If you have any questions about the topics discussed above, there is help. OSHA has a web-based assistance tool and while it is geared primarily for employers with a Spanish-speaking, there is a lot of good information and links to OSHA resources that would benefit any employer.

MSDSs Lost in Translation

Finally, we leave you with a little bit of fun. Celebrating the diversity MSDS database of over 3 million MSDSs, here is the equivalent of “Material Safety Data Sheet” in 23 different languages:

Spanish – Ficha de Datos de Seguridad

Spanish – Hoja de Datos de Seguridad



Chinese – 物质安全数据表

Chinese – 化 学 品 安 全 技 术 说

Chinese – 材料 安 全 数 据 单 张


German – Sicherheitsdatenblatt

Japanese – 安全 性 デ ー タ ー シ ー ト

Swedish  – Säkerhetsdatablad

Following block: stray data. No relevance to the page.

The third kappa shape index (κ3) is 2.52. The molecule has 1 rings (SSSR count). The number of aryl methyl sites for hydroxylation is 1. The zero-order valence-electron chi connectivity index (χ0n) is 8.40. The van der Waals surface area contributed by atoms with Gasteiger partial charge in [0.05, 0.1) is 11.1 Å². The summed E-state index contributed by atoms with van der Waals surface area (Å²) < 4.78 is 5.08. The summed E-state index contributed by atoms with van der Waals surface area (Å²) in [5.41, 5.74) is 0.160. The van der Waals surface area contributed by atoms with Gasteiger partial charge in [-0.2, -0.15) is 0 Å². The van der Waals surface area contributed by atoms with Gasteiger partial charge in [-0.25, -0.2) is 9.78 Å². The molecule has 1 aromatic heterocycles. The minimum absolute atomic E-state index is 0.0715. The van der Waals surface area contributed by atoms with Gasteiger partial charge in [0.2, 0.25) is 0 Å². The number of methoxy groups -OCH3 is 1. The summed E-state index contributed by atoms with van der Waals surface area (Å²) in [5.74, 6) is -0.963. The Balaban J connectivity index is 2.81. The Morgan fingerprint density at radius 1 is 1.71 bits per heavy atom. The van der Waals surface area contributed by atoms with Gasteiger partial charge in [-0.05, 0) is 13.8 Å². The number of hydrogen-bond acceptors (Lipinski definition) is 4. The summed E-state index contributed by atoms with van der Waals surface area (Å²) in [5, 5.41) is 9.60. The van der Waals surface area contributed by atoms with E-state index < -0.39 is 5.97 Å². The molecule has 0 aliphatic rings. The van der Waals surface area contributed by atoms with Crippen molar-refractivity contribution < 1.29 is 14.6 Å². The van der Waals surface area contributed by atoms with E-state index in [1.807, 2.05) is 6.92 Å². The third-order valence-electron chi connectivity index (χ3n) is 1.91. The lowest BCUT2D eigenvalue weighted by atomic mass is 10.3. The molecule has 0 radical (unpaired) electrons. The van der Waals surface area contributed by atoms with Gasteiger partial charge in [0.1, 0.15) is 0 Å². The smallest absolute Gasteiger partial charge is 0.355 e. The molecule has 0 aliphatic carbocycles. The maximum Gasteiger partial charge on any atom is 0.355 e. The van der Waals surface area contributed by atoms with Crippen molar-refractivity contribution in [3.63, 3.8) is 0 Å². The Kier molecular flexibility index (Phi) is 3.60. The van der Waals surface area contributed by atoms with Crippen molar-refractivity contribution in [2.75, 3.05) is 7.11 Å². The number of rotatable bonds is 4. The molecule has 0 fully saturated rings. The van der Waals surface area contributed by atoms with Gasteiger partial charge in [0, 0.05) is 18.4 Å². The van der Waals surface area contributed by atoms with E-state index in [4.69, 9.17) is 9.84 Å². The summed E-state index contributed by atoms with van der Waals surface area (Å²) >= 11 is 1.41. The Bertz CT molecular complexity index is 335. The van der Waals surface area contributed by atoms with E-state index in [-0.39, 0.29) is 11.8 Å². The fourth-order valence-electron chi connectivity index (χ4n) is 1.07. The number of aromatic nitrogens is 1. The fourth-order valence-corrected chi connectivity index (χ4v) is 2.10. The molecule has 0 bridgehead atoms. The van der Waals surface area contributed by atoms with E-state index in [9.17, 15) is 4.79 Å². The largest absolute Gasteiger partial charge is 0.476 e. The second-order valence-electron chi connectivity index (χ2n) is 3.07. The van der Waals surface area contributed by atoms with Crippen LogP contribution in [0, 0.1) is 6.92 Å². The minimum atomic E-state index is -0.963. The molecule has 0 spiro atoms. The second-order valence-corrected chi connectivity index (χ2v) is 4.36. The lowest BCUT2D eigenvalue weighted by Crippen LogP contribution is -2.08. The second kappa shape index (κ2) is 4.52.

Swedish – Varuinformationsblad



Thai – เอกสารข้อมูลความปลอดภัยของสารเคม

Arabic – ا مكافئى صحيفة سلامة إستخدام المنتج

Danish – Sikkerhedsdatablad

Polish – Karta Charakterystyki Substancji/Mieszanin



Portuguese – Ficha de Informações de Segurança de Produto Químico

Portuguese – Folha de Especificação de Segurança dos Materiais

Portuguese – Folha de Dados de Segurança de Material

Spanish – Hoja Técnica de Seguridad del Material

Norwegian – Identifikasjon Av Kjemikaliet Og Ansvarlig Firma

Norwegian – Sikkerhetsdatablad

Malay – Risalah Data Keselamatan Kimia

Malay – Risalah Data Keselamatan Bahan


Lithuanian – Saugos duomenų lapas


Slovenian – Varnostni list

Hungarian – Biztonsági Adatlapok